Now is the time to discover the driving rhythms and uplifting vocal stylings of this world famous Qawwali artist.
I was very fortunate to first hear the music of Nusrat Fateh Ali Khan in the early 1990s. This was thanks to Garama Masala, a weekly radio show devoted to the music of South Asia, then hosted by Anastasia Tsioulcas on Columbia University’s WKCR. The show lives on under the new name Raag aur Taal, and Anastasia Tsioulcas is now a reporter for NPR Music. (Quoting Hecky Brown from The Front: “It’s nice when something nice happens to someone nice.”)
If you’re saying to yourself: “Qawwali? That’s all Greek to me…” don’t worry. This will be a quick and painless introduction, as easy as taking a bite out of a paratha to see if you have a taste for South Asian cuisine (or might like to acquire one). Without further ado, here’s one of the best pieces by Nusrat Fateh Ali Khan readily available on the Internet:
Like anything new, it helps to open yourself to it, give it a chance, even embrace it. This piece has gotten about 4 million hits on YouTube. There’s definitely something going on, but what is it? To quote a classic line from Butch Cassidy and the Sundance Kid: “Who are these guys?”
A lot can be achieved by simply listening and feeling deeply, letting yourself marinate in the music. What do you feel? A sense of awe and wonder? A feeling of heat rising in your chest?
As discussed in my series on “Art and Hermeneutics” (Part 1, Part 2), we understand art by connecting with it and asking good questions. We try not to abuse art by approaching it with a wrong understanding or no understanding at all. If we don’t understand it, an honest question to ask is: have we engaged with it and taken in those things which are helpful to understanding? Or are we standing coldly aloof from it, and does this create a barrier to understanding?
Qawwali music really gets into your blood, and standing aloof from it would almost certainly guarantee that you don’t “get it.” Because of its driving rhythms, call-and-response format, and deep spiritual roots, Qawwali is sometimes thought of as Sufi gospel music. It is tribal, communal, and meant to inspire religious ecstasy. As in the example above, it may begin with a slow, deliberate tempo, and gradually build to a climax.
Discovering new music is like meeting new people. Of many people you might meet, some have a special depth that makes you want to know them better, develop a relationship with them. You can’t know everything at once. So, unabashedly putting my thumb on the scale, my recommendation is that you add Nusrat Fateh Ali Khan to your list of music to develop a relationship with through repeated listening. Having done so myself, my reward is that I can’t listen to the above piece without tears coming to my eyes. That is my highest recommendation.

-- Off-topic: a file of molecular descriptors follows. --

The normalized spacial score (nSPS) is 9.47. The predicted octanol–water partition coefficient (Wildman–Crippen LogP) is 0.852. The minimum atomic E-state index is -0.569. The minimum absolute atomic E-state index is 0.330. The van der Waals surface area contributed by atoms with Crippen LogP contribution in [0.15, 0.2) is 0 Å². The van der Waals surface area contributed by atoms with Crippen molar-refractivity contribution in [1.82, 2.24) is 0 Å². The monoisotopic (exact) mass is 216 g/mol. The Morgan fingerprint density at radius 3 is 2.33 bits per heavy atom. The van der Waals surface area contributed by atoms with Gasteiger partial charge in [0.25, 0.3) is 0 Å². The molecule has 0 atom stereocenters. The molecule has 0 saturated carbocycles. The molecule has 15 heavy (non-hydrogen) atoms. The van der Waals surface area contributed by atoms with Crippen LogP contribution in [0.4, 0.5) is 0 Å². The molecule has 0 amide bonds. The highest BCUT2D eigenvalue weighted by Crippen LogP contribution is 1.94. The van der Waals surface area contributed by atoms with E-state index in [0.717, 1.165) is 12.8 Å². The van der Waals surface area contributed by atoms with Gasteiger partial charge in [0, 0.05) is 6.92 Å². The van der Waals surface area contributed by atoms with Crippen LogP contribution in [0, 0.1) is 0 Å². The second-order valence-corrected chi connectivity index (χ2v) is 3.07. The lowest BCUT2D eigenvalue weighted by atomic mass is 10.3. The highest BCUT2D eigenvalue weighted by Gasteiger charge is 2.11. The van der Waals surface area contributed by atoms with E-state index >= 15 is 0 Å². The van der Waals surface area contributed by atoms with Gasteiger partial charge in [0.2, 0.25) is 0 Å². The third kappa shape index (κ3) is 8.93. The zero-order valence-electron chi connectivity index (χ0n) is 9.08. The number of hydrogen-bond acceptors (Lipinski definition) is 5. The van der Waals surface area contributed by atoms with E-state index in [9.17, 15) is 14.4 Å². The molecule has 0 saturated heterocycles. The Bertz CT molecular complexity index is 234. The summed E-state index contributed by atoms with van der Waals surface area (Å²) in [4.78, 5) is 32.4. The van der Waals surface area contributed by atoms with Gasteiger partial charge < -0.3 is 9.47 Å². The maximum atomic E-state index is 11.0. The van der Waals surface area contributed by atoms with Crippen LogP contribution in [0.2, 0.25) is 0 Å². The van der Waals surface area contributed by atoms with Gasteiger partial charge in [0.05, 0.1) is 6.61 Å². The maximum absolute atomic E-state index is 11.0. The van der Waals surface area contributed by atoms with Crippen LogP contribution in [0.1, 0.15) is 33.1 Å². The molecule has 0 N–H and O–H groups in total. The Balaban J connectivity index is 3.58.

How much knowledge is too much knowledge? When does too much knowledge threaten to become a substitute for actually hearing what the artist is saying? This is an interesting problem in aesthetics which I’ve tackled in an article about the music of Sri Chinmoy:
As listeners, it is always our challenge to remain attentive. There is a regrettable human tendency to replace the actual experience of art with our mental attitudes toward it. The liner notes (or our knowledge of the musical devices employed) become a substitute for hearing the music itself.
– The author, from “Sri Chinmoy Birthday Music Mix, August 2019”
As regards Nusrat Fateh Ali Khan, too much book-learning could detract from grasping the essence of his music. Still, this 2013 article in Pakistan’s Express Tribune is a good introduction, and will quickly get you up to speed:
“Nusrat Fateh Ali Khan: The singing Buddha”
NFAK made a huge impression on the World Music scene in the 1990s. Already a legend in South Asia, he was “discovered” by Peter Gabriel in the mid-1980s, and brought to the wider attention of Western audiences. NFAK became one of the notable World Music artists Gabriel assembled for his 1989 soundtrack recording Passion (music for the film The Last Temptation of Christ):
This is a good example of how NFAK’s distinctive voice became a recognizable ingredient in different kinds of “fusion” experiments combining Eastern and Western styles and instruments. It’s worth noting that South Indian violinist L. Shankar (sometimes known simply as “Shankar”) also plays on the title track above. Shankar’s initial fame on the World Music scene was as a co-member of the original Shakti, Mahavishnu John McLaughlin’s mid-1970s acoustic group which successfully fused South Indian classical with jazz. (See again “Art and Hermeneutics Part 2.”)
Fast forward to 1997. Sadly, that was the year of the great Qawwal’s death. I remember vividly that the weekend of his death, Anastasia Tsioulcas interviewed his brother Farrukh Fateh Ali Khan on WKCR. In 2019, she penned an outstanding article on the occasion of the first official release of the 1985 concert which introduced NFAK to London concertgoers:
“Nusrat Fateh Ali Khan’s Voice Offers A Sonic Refuge”
1997 was also the year in which NFAK collaborated with Indian music producer A. R. Rahman on the song “Gurus of Peace,” which drums up (or pipes up) support for the cause of Hindu-Muslim tolerance — a cause often honoured in the breach: